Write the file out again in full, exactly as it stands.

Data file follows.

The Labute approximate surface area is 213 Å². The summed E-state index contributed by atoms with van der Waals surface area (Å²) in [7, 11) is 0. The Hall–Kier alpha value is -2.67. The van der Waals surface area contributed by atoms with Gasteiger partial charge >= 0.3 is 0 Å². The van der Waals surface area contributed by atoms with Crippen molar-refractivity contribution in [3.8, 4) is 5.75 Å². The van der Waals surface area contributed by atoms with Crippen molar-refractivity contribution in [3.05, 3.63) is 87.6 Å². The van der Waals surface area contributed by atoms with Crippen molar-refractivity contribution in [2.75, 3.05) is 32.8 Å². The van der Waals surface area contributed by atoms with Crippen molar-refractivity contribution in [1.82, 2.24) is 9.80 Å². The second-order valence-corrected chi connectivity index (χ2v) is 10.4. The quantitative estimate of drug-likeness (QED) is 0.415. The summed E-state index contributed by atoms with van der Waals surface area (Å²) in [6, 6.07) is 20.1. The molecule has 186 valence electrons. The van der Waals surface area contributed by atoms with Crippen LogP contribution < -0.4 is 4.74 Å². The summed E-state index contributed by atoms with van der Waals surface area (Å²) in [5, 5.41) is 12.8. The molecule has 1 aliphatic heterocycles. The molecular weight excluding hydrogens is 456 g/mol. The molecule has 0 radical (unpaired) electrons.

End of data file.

The Labute approximate surface area is 213 Å². The summed E-state index contributed by atoms with van der Waals surface area (Å²) in [7, 11) is 0. The Hall–Kier alpha value is -2.67. The van der Waals surface area contributed by atoms with Gasteiger partial charge >= 0.3 is 0 Å². The van der Waals surface area contributed by atoms with Crippen molar-refractivity contribution in [3.8, 4) is 5.75 Å². The van der Waals surface area contributed by atoms with Crippen molar-refractivity contribution in [3.05, 3.63) is 87.6 Å². The van der Waals surface area contributed by atoms with Crippen molar-refractivity contribution in [2.75, 3.05) is 32.8 Å². The van der Waals surface area contributed by atoms with Crippen molar-refractivity contribution in [1.82, 2.24) is 9.80 Å². The second-order valence-corrected chi connectivity index (χ2v) is 10.4. The quantitative estimate of drug-likeness (QED) is 0.415. The summed E-state index contributed by atoms with van der Waals surface area (Å²) in [6, 6.07) is 20.1. The molecule has 186 valence electrons. The van der Waals surface area contributed by atoms with Crippen LogP contribution < -0.4 is 4.74 Å². The summed E-state index contributed by atoms with van der Waals surface area (Å²) in [5, 5.41) is 12.8. The molecule has 1 aliphatic heterocycles. The molecular weight excluding hydrogens is 456 g/mol. The molecule has 0 radical (unpaired) electrons.